Everyone knows that outdoor air can be polluted. Contaminants from industrial/manufacturing and vehicle exhaust are among the top outdoor air pollutants. Pollen from plants and trees is also a big problem, particularly in the spring and summer. Although pollen isn’t considered to be “pollution,” it does cause respiratory problems for people with allergies.
What many people don’t realize is that indoor air can be (and often is) polluted too. In fact, some professionals estimate that indoor air pollution may be up to five times greater than outdoor pollution.
Contamination levels are affected by numerous different factors, of course, like building size, occupants habits and type of furnace/HVAC system. Not all indoor air is so polluted. But even a little bit of indoor air pollution can wreak havoc on a person’s respiratory system. It’s in everyone’s best interest (whether in a residential or a commercial building) to keep contaminant levels as low as possible.
What Causes Indoor Pollution?
Contaminants and pollen which are present in outside air inevitably end up inside. They find their way in every time you open a door or window. click on this article They also get blown in through a home or building’s ventilation system.
Other contaminants originate inside the home. Pet dander (from dog or cat hair), pet waste (from the kitty litter box) are two sources. Other sources include people (who expel germs into the air), wood-burning fireplaces/stoves, dust and certain by-products of cooking.
How to Reduce Indoor Air Pollution
Reducing indoor air pollution is a relatively simple matter. It takes just a little bit of attention and effort, particularly to these six tasks:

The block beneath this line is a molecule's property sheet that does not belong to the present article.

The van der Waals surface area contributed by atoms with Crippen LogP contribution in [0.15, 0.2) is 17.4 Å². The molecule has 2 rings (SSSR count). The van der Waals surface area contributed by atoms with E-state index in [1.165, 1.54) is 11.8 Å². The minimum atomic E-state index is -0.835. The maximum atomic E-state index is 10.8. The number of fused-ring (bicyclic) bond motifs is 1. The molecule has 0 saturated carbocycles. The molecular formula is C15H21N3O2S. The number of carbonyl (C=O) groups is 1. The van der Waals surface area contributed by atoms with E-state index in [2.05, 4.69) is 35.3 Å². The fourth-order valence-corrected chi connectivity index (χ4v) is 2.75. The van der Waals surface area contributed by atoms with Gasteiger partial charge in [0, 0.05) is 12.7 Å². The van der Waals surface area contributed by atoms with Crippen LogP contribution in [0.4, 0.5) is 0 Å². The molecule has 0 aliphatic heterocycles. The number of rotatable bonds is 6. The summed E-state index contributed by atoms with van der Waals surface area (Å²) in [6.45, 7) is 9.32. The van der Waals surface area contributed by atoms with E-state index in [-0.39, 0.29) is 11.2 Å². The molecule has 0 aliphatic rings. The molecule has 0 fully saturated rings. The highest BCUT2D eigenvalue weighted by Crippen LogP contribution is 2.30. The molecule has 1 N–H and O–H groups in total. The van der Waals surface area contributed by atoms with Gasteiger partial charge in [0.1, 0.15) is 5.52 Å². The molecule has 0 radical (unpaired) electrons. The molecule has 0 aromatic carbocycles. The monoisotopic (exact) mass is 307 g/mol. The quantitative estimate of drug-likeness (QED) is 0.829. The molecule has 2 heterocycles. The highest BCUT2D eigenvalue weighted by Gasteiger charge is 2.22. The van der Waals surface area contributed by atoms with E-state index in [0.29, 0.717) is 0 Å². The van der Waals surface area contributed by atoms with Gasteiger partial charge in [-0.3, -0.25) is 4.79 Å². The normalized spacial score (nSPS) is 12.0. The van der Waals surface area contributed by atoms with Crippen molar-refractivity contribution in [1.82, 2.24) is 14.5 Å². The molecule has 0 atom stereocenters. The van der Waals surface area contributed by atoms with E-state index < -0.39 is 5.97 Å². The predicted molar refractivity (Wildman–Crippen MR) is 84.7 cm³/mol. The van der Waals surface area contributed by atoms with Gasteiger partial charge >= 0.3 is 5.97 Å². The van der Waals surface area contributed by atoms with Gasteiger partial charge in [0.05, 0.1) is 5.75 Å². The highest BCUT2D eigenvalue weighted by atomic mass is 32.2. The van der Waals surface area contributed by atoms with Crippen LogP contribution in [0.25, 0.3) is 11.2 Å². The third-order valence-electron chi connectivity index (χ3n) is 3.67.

1) Get your furnace/HVAC professional inspected annually. A properly-maintained and working furnace or HVAC system will filter many contaminants out of the inside of your residential/commercial building. Furnace repair and maintenance professionals recommend that you have yours inspected once every 12 months. Inspection is relatively inexpensive and will ensure that you become aware of potential problems (some of which can be deadly) before they happen.
2) Change your furnace filter as frequently as is recommended by the manufacturer. Often this is every 3-6 months, but may be as frequently as monthly, depending on the make/model of your furnace or HVAC system. Filters are inexpensive, and you may be able to do this job yourself without calling in a professional.
3) Consider using a HEPA filter. “HEPA” stands for “High-Efficiency Particulate Air.” This type of filter is designed to remove more contaminants than regular filters. In fact, they are able to remove 99.97% of particles that are larger than 0.3 micrometers.
4) Have your air ducts cleaned regularly. A majority of particles get blown through your air ducts and get caught in your filter. However, some, particularly bigger ones, may settle deep inside your ducts. The only way to remove these particles is by getting the ducts professionally cleaned. Professionals recommend having them cleaned once every 12 months.